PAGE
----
Subscribe now to and start applying to auditions!

LA Theater Review

Alan Cumming: I Bought a Blue Car Today

  • Share:

  • Pin on Pinterest
Alan Cumming: I Bought a Blue Car Today
Alan Cumming is nothing if not audacious. Whether revealing private matters regarding himself and an onstage musician, relating an extremely bawdy comment made by a late superstar of MGM musicals, or daring to make a barb against journalists while reviewers attend his show, this guy's a bona fide scamp. That rascally charm could carry this heralded performer a long way on its own. Add in his remarkable singing prowess, his instinct for material that's ideal for him, and his astonishing comfort level during a cabaret performance. Then top all of that off with the soul of a genuine romantic, revealed in patter and some song choices, and it's easy to see why the audience went wild during the opening performance of Cumming's brief L.A. gig. One has no trouble believing his assertion that the late Walter Cronkite got up and danced with him during the entr'acte to "Cabaret" during Cumming's Tony-winning Broadway debut.

Cumming's smoothly relaxed blend of celebrity dish, amusing insights about the Americanization of a Scotsman, songs ranging from raucous to rueful, cutting political barbs, and candid anecdotes about his sexuality feels so spontaneous that it's hard to imagine he has previously performed the show in other cities. This performer seems so at home on the cabaret stage, it might seem his permanent professional habitat were it not for the longstanding career he's still enjoying in musical theater and drama, films, and television.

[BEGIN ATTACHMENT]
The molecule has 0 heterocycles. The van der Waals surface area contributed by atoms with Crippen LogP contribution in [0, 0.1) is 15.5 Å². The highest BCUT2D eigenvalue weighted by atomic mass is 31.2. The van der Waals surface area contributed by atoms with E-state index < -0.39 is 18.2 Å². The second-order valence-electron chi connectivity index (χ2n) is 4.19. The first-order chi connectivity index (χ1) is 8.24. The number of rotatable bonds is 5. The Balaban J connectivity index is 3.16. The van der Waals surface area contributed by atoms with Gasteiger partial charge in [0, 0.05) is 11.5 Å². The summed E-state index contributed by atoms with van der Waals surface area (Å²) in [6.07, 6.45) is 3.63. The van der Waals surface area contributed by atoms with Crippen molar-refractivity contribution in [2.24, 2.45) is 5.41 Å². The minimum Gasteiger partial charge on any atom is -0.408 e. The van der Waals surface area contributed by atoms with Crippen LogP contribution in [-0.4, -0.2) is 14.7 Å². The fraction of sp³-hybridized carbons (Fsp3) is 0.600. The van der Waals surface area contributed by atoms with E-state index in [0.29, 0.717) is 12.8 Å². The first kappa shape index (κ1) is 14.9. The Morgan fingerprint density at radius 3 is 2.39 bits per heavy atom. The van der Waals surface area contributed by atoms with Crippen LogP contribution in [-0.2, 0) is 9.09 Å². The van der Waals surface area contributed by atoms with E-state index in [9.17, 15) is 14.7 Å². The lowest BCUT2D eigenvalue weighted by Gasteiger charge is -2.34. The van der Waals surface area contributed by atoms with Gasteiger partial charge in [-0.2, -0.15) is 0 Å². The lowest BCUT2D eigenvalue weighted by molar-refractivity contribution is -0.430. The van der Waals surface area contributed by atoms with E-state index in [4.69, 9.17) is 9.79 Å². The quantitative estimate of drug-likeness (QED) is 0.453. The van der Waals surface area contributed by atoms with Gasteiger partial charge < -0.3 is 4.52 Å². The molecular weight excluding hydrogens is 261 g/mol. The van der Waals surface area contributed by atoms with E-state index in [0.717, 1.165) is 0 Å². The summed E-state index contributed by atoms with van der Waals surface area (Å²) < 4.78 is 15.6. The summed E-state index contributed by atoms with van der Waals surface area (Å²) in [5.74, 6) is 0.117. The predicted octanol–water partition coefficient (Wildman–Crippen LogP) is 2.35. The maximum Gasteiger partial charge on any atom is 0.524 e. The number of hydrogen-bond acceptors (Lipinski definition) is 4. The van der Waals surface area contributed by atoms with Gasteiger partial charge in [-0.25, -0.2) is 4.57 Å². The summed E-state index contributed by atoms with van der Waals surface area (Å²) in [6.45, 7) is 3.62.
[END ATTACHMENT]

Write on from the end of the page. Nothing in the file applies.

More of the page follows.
A fabulous five-piece onstage band, led by music director–pianist Lance Horne, and an otherwise bare stage, form the casual backdrop for the smartly attired Cumming to practice his craft. Opening with Cyndi Lauper's "Shine," he croons a variety of tunes between the patter. No doubt the audience would be disappointed if he did not included a number from "Cabaret." In a pleasant surprise, he doesn't perform a song from his Emcee character of the show, instead opting for a smashingly original take on "Mein Herr," the Kander and Ebb song that was first introduced by Liza Minnelli in the film version. As Cumming mixes talk-singing with the forceful dramatic crescendos that highlighted many of his numbers, this song becomes an electrifying showstopper. A medley from "Hedwig and the Angry Inch" is also powerful and musically sublime. His delivery of Dory Previn's "I Dance and Dance and Smile and Smile" provides another high point, as does William Finn's "What More Can I Say?" from "March of the Falsettos."

The title comes from an expression Cumming was asked to recite when applying to get his naturalization as a U.S. citizen a decade ago. Watching this born entertainer tear up the stage with such passion and conviction, my foremost thought was that Europe's loss is the United States' gain.

Presented by the Geffen Playhouse at the Audrey Skirball Kenis Theater, 10886 Le Conte Ave., Westwood. Sept. 29-Oct. 4. Tue.-Fri., 8 p.m.; Sat. 7:30 and 9:30 p.m.; Sun., 2 and 7 pm. (310) 208-5454. www.geffenplayhouse.com.

What did you think of this story?
Leave a Facebook Comment: